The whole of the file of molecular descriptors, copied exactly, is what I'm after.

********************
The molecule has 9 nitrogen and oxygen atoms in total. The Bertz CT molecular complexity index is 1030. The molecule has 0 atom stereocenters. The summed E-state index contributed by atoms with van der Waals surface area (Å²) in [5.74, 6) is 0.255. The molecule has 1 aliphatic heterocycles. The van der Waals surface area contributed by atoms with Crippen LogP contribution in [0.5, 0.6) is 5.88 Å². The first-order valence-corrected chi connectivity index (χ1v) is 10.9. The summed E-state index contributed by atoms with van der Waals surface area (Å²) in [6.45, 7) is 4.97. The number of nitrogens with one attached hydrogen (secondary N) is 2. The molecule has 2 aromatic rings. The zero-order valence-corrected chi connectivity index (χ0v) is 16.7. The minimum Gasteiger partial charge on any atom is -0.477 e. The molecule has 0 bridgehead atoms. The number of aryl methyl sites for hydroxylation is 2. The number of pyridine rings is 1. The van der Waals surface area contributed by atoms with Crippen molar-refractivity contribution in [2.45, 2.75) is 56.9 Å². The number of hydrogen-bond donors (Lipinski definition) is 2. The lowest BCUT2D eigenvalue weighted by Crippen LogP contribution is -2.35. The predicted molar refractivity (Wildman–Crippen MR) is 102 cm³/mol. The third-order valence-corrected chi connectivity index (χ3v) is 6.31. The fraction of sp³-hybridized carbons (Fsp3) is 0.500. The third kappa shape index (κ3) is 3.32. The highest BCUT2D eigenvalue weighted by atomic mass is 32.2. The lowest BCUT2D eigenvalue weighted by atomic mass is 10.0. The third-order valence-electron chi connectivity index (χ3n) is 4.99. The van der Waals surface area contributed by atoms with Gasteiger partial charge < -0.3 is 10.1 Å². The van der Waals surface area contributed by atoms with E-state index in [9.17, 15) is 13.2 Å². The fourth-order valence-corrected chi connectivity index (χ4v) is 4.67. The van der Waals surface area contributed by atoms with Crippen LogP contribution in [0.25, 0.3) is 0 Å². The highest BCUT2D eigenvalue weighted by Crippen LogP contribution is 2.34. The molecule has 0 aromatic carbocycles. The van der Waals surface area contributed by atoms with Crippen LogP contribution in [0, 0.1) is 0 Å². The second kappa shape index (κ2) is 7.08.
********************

The molecule has 9 nitrogen and oxygen atoms in total. The Bertz CT molecular complexity index is 1030. The molecule has 0 atom stereocenters. The summed E-state index contributed by atoms with van der Waals surface area (Å²) in [5.74, 6) is 0.255. The molecule has 1 aliphatic heterocycles. The van der Waals surface area contributed by atoms with Crippen LogP contribution in [0.5, 0.6) is 5.88 Å². The first-order valence-corrected chi connectivity index (χ1v) is 10.9. The summed E-state index contributed by atoms with van der Waals surface area (Å²) in [6.45, 7) is 4.97. The number of nitrogens with one attached hydrogen (secondary N) is 2. The molecule has 2 aromatic rings. The zero-order valence-corrected chi connectivity index (χ0v) is 16.7. The minimum Gasteiger partial charge on any atom is -0.477 e. The molecule has 0 bridgehead atoms. The number of aryl methyl sites for hydroxylation is 2. The number of pyridine rings is 1. The van der Waals surface area contributed by atoms with Crippen molar-refractivity contribution in [2.45, 2.75) is 56.9 Å². The number of hydrogen-bond donors (Lipinski definition) is 2. The lowest BCUT2D eigenvalue weighted by Crippen LogP contribution is -2.35. The predicted molar refractivity (Wildman–Crippen MR) is 102 cm³/mol. The third-order valence-corrected chi connectivity index (χ3v) is 6.31. The fraction of sp³-hybridized carbons (Fsp3) is 0.500. The third kappa shape index (κ3) is 3.32. The highest BCUT2D eigenvalue weighted by atomic mass is 32.2. The lowest BCUT2D eigenvalue weighted by atomic mass is 10.0. The third-order valence-electron chi connectivity index (χ3n) is 4.99. The van der Waals surface area contributed by atoms with Gasteiger partial charge < -0.3 is 10.1 Å². The van der Waals surface area contributed by atoms with E-state index in [9.17, 15) is 13.2 Å². The fourth-order valence-corrected chi connectivity index (χ4v) is 4.67. The van der Waals surface area contributed by atoms with Crippen LogP contribution in [0.25, 0.3) is 0 Å². The highest BCUT2D eigenvalue weighted by Crippen LogP contribution is 2.34. The molecule has 0 aromatic carbocycles. The van der Waals surface area contributed by atoms with Crippen LogP contribution in [0, 0.1) is 0 Å². The second kappa shape index (κ2) is 7.08.